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Donnelly Statement on New Pentagon Report on 2013 Military Suicides

July 23, 2014
By

Donnelly, Joe in officeWashington, D.C. — Senator Joe Donnelly released the following statement in response to the Department of Defense’s (DoD) release of a new report on suicides in the military in 2013. DoD is using an updated method of tracking suicides and, with this new method, determined that 259 active component servicemembers, 87 reserve servicemembers, and 133 National Guard members committed suicide in 2013. While the total number of servicemembers who took their lives declined to 479 in 2013 from 522 in 2012, there was an increase in the number of National Guard and Reserve Members who committed suicide last year. The 133 National Guard Members who took their own lives is a record high up from 130 in 2012. Last year, 87 Reserve Members committed suicide compared to 73 in 2012.

Donnelly, who serves on the Senate Armed Services Committee, said, “This new report from the DoD is yet another harrowing reminder that we must address the scourge of military suicide immediately. There is no one solution to preventing suicide, but there are commonsense steps we can take now to help our servicemembers such as my effort to require yearly mental health assessments, and I am working nonstop with my colleagues on both sides of the aisle to ensure that the Jacob Sexton Military Suicide Prevention Act is signed into law as soon as possible.”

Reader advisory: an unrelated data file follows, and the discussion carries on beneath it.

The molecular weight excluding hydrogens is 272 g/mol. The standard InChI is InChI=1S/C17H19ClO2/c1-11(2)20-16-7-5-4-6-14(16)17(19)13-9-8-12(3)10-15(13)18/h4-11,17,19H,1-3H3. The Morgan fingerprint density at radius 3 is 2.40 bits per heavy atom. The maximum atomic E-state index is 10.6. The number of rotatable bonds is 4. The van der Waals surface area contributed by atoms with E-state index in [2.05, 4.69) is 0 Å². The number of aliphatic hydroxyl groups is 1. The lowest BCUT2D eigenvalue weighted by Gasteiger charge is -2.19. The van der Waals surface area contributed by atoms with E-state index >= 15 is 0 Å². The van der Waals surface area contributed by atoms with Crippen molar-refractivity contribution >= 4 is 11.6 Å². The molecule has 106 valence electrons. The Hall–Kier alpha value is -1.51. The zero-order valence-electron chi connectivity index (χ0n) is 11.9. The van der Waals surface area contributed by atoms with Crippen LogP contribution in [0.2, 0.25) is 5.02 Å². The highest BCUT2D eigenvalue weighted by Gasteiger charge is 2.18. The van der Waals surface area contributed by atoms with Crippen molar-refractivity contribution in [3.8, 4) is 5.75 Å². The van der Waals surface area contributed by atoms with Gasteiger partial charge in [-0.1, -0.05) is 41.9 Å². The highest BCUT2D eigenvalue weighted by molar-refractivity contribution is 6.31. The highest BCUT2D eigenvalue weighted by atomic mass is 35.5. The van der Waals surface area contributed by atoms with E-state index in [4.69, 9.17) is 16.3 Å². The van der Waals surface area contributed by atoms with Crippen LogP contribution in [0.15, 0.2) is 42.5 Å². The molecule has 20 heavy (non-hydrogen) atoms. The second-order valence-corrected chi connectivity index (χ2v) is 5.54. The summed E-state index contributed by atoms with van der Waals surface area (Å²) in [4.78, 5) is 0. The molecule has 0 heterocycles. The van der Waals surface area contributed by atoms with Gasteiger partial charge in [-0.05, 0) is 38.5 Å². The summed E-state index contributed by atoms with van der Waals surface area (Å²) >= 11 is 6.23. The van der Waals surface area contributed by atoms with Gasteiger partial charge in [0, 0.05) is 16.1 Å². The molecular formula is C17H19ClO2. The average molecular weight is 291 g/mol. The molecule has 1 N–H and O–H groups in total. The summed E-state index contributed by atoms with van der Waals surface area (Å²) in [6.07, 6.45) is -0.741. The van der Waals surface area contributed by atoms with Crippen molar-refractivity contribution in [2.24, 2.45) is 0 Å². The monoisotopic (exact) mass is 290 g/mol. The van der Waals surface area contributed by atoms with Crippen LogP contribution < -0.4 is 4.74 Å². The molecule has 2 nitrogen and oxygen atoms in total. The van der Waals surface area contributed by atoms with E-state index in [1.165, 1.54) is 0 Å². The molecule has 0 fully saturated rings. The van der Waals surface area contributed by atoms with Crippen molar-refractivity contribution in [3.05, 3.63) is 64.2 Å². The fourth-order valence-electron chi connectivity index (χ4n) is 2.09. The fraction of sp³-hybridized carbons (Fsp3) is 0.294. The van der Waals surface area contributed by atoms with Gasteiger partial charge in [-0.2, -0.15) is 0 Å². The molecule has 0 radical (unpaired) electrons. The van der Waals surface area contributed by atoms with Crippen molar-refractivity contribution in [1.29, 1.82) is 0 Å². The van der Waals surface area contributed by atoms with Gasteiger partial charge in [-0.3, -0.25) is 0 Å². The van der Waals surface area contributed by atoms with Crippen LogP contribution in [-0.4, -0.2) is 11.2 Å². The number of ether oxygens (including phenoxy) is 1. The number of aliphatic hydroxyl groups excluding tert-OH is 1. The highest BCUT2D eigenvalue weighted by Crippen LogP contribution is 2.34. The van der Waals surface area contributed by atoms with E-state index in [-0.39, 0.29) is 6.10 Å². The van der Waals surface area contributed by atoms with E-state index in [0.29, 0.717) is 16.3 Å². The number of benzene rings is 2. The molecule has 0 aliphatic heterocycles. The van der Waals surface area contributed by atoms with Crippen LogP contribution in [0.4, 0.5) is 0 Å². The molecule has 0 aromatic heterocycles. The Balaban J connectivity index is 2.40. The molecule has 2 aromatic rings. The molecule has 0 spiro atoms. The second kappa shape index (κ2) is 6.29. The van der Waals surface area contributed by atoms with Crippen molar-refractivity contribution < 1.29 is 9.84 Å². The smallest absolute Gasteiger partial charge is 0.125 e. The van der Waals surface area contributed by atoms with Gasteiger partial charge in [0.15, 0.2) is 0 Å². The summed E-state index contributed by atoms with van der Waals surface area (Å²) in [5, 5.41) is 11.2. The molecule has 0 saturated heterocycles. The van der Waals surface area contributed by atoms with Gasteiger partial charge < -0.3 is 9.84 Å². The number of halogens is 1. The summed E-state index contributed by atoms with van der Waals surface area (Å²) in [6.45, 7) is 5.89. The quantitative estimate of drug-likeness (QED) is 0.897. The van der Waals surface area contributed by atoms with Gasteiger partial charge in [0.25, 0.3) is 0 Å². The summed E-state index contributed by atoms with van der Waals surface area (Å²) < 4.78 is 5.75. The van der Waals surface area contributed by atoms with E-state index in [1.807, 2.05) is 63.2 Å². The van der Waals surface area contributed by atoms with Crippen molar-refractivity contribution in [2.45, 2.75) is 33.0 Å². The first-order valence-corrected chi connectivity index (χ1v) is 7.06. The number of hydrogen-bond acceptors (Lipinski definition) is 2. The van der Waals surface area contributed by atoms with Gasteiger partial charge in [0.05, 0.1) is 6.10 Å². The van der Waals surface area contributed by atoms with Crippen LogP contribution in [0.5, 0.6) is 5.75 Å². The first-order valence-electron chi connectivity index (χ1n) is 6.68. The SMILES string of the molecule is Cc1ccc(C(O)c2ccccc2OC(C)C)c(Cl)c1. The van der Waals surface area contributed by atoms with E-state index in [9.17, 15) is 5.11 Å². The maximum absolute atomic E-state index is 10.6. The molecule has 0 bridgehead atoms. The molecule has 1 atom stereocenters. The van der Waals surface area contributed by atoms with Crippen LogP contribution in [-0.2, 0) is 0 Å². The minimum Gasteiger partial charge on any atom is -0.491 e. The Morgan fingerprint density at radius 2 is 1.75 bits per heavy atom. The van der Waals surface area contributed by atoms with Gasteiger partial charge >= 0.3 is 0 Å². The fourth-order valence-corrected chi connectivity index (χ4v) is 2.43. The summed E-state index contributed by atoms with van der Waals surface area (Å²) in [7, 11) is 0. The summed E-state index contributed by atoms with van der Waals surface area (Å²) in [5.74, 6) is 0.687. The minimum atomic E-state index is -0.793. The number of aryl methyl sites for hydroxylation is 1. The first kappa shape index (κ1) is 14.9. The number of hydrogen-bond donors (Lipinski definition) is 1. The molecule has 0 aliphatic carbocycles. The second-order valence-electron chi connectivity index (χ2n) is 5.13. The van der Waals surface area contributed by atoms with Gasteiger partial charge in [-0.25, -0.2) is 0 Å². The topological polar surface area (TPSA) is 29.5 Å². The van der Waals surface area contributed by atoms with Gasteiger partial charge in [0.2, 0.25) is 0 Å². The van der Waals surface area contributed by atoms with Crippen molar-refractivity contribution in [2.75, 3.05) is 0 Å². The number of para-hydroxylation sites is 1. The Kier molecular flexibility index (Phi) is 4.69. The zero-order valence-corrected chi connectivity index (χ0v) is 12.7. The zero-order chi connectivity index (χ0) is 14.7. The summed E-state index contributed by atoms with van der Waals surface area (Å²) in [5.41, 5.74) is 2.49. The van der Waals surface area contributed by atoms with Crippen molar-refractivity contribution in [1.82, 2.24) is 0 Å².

Donnelly’s Jacob Sexton Military Suicide Prevention Act of 2014 was included as part of the Fiscal Year 2015 National Defense Authorization Act that passed the Senate Armed Services Committee in May and will be considered by the full Senate later this year. In addition to ensuring that mental health is evaluated regularly and is a central element of a servicemember’s overall readiness, the Sexton Act aims to improve mental health services for the National Guard and Reserve, where servicemembers often rely on civilian health insurance and providers. Right now, the best and most consistent screening is happening only for those within the deployment cycle and leaves members of the National Guard and Reserve underserved.

Learn more about Senator Donnelly’s efforts to prevent military suicide here.

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